Election Day is November 4, but we may not know until December whether Democrats or Republicans will control the Senate in 2015.
It could all come down to Louisiana, where Sen. Mary Landrieu – the last Democrat holding a statewide office in the increasingly red Creole State – is making a bid for a fourth term, with polls showing her neck-and-neck with her leading Republican challenger, Rep. Bill Cassidy.
Louisiana doesn’t have a traditional party primary system; instead, the primary and general election are held on the same day in what is known as a “non-partisan primary,” referred to informally as a “jungle primary.” All qualified candidates run at once, and if no one candidate wins over 51 percent of the vote on November 4, the election will proceed to a December 6 runoff between the two candidates with the most votes.
So in a year filled with close Senate races, one of the most hotly contested may not be over for an extra month. Analysts have predicted that a Republican takeover of the Senate is within reach, and if control of the upper chamber remains up for grabs on election night, the nation could be left watching and waiting for Louisiana’s race to end.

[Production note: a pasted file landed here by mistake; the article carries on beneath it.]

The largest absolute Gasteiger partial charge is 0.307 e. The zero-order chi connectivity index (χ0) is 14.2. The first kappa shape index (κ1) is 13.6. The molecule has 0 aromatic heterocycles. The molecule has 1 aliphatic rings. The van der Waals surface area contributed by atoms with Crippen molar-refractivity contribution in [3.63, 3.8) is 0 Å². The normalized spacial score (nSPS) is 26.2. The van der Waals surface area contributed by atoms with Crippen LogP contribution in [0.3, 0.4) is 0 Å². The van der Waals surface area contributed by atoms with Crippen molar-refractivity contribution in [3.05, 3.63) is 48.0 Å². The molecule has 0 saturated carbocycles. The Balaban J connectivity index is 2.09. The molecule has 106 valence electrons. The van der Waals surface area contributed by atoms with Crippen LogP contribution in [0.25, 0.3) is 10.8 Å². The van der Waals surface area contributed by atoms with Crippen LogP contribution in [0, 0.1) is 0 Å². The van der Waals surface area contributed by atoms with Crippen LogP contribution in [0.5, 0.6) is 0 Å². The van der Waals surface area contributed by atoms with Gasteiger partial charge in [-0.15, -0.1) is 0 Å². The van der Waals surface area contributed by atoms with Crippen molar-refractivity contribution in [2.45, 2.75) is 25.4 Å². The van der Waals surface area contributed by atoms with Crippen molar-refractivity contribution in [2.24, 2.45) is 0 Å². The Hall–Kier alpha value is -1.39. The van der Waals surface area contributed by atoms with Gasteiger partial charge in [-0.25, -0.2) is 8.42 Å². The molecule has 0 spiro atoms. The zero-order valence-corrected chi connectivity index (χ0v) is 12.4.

The chances of a runoff between Landrieu and Cassidy are likely increased by the presence of a third candidate on the ballot: tea party favorite and political newcomer Col. Rob Maness. Friday marks the close of the candidate sign-up period in Louisiana, and with Maness expected to qualify as a Republican, the stage is set for a three-way race in November.
Maness is not considered a serious contender by the measures of fundraising and polling, but the presence of a third candidate in the already tight race makes a runoff “pretty certain,” according to Pearson Cross, the head of the political science department at the University of Louisiana at Lafayette.
“If Landrieu and Cassidy were mano a mano and someone was going to get 50 percent plus 1, I think you know that would make things a little clearer for both candidates,” Cross told ABC News. “With Maness in the race, it makes it hard for one of those candidates to get over 50 percent.”
In a midterm season in which Democrats are playing defense in an effort to maintain a narrow majority in the Senate, it’s not inconceivable that Louisiana could become the final outpost.
In that unlikely-but-possible scenario, extra attention and money would almost certainly pour into the state.